Counting Members OR Having Members Who Count

March 12, 2008 at 7:31 pm 1 comment

 My friend Rabbi Hayim Herring recently wrote a piece on the Co-STAR blog entitled “Real Leaders Are Not Loved By All.” Hayim reminds us that the final sentence of the book of Esther says,

For Mordecai the Jew ranked next to King Ahasuerus and was highly regarded by the Jews and popular with the multitude of his brethren; he sought the good of his people and interceded for the welfare of all his kindred.

It’s pretty clear that the Torah is inferring that while Mordecai was popular with some in the community, he wasn’t so with everyone. Hayim’s commentary reminded me of one of my favorite books. It’s a small book written for churches, entitled Rocking The Church Membership Boat: Counting Members OR Having Members Who Count.” Author Jan G. Linn posits that strong congregations are those who have a clear sense of who they are and attract congregants of a like mind.

These mission-focused congregations have requirements of members – and not just monetary ones. Members come into covenantal agreements with the congregation to be vital and viable members. This may include a certain number of service hours, teaching, committee and governance work. And if they don’t fulfill their end of the agreement, the congregation has the prerogative to ask them to leave. Can you imagine a synagogue asking a member to leave because they’d consistently failed to fulfill an agreement?! I can’t, and that’s an indication of part of our community’s problem. We’ve become ‘fee-for-service’ institutions that both cater to the whims of a select few and fail to be sensitive to the needs of the many. What would it mean if we stopped counting members and began creating kehillath kedoshim, sacred communities of members who count?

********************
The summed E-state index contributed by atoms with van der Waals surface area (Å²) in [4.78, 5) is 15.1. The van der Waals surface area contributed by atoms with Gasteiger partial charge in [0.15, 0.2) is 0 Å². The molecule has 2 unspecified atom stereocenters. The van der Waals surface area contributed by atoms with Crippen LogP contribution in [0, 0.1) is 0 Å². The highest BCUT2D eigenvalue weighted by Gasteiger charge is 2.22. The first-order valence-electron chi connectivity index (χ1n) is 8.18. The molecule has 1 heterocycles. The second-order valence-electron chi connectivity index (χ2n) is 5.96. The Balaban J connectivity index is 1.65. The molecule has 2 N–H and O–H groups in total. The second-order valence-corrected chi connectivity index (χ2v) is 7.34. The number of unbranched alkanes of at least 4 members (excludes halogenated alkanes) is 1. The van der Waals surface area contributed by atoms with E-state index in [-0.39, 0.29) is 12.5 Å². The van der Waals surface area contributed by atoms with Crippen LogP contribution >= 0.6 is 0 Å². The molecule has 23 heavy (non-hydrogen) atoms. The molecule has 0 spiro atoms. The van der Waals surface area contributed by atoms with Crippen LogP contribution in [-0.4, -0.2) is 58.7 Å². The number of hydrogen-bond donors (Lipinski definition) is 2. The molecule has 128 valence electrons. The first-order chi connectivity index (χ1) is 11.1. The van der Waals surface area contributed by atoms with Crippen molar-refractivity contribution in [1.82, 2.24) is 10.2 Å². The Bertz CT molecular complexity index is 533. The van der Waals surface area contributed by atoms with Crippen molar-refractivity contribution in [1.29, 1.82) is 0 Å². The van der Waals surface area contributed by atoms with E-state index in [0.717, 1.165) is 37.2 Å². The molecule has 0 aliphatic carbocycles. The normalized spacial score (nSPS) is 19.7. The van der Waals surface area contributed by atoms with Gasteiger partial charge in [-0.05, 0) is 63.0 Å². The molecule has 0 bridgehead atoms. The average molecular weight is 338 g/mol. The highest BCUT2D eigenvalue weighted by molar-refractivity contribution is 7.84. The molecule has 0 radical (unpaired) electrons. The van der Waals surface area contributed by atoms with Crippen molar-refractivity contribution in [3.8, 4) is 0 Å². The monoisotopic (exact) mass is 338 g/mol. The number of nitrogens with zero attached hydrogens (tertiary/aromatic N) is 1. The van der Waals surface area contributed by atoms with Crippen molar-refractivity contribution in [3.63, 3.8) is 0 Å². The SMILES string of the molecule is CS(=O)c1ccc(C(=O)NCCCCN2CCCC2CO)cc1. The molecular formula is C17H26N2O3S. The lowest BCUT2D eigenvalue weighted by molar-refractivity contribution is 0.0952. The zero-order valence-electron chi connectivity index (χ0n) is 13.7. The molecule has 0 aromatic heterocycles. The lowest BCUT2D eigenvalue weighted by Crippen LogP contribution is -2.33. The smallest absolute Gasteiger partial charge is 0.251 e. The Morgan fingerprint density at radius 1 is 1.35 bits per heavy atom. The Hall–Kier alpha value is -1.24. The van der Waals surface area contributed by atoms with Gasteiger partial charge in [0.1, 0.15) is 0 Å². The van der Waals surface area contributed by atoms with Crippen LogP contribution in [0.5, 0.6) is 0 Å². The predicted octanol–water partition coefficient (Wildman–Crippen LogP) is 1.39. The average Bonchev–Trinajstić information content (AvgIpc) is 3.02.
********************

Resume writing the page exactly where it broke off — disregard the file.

Entry filed under: Judaism, Synagogue Studies. Tags: , , , .

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1 Comment Add your own

  • 1. Carah  |  March 14, 2008 at 2:35 pm

    Very interesting post… It made me wonder if I’m a member who counts.


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